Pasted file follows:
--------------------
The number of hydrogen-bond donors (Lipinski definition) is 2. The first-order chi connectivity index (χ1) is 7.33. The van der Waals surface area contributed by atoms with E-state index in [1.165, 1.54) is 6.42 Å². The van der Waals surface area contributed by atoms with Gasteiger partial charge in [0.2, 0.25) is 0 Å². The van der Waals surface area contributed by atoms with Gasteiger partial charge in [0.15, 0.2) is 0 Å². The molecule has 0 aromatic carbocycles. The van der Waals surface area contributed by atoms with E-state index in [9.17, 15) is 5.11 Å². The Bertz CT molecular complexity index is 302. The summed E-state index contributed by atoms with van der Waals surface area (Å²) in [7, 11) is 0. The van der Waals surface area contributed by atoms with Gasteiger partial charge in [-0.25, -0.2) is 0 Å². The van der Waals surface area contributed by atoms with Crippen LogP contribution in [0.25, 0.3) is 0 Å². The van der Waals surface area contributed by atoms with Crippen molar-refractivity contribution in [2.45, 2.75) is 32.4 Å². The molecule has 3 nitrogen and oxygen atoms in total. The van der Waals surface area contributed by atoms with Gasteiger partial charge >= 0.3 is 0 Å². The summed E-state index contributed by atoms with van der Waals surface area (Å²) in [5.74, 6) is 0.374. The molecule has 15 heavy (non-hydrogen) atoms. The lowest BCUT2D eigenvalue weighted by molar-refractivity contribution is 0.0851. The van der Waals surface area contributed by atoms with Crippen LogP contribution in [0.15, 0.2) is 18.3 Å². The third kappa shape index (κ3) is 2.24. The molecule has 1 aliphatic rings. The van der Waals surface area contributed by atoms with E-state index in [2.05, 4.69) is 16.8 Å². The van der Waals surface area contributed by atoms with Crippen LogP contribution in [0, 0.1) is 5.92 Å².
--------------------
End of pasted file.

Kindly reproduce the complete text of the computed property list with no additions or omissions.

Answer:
The number of hydrogen-bond donors (Lipinski definition) is 2. The first-order chi connectivity index (χ1) is 7.33. The van der Waals surface area contributed by atoms with E-state index in [1.165, 1.54) is 6.42 Å². The van der Waals surface area contributed by atoms with Gasteiger partial charge in [0.2, 0.25) is 0 Å². The van der Waals surface area contributed by atoms with Gasteiger partial charge in [0.15, 0.2) is 0 Å². The molecule has 0 aromatic carbocycles. The van der Waals surface area contributed by atoms with E-state index in [9.17, 15) is 5.11 Å². The Bertz CT molecular complexity index is 302. The summed E-state index contributed by atoms with van der Waals surface area (Å²) in [7, 11) is 0. The van der Waals surface area contributed by atoms with Gasteiger partial charge in [-0.25, -0.2) is 0 Å². The van der Waals surface area contributed by atoms with Crippen LogP contribution in [0.25, 0.3) is 0 Å². The van der Waals surface area contributed by atoms with Crippen molar-refractivity contribution in [2.45, 2.75) is 32.4 Å². The molecule has 3 nitrogen and oxygen atoms in total. The van der Waals surface area contributed by atoms with Gasteiger partial charge >= 0.3 is 0 Å². The summed E-state index contributed by atoms with van der Waals surface area (Å²) in [5.74, 6) is 0.374. The molecule has 15 heavy (non-hydrogen) atoms. The lowest BCUT2D eigenvalue weighted by molar-refractivity contribution is 0.0851. The van der Waals surface area contributed by atoms with Crippen LogP contribution in [0.15, 0.2) is 18.3 Å². The third kappa shape index (κ3) is 2.24. The molecule has 1 aliphatic rings. The van der Waals surface area contributed by atoms with E-state index in [2.05, 4.69) is 16.8 Å². The van der Waals surface area contributed by atoms with Crippen LogP contribution in [0, 0.1) is 5.92 Å².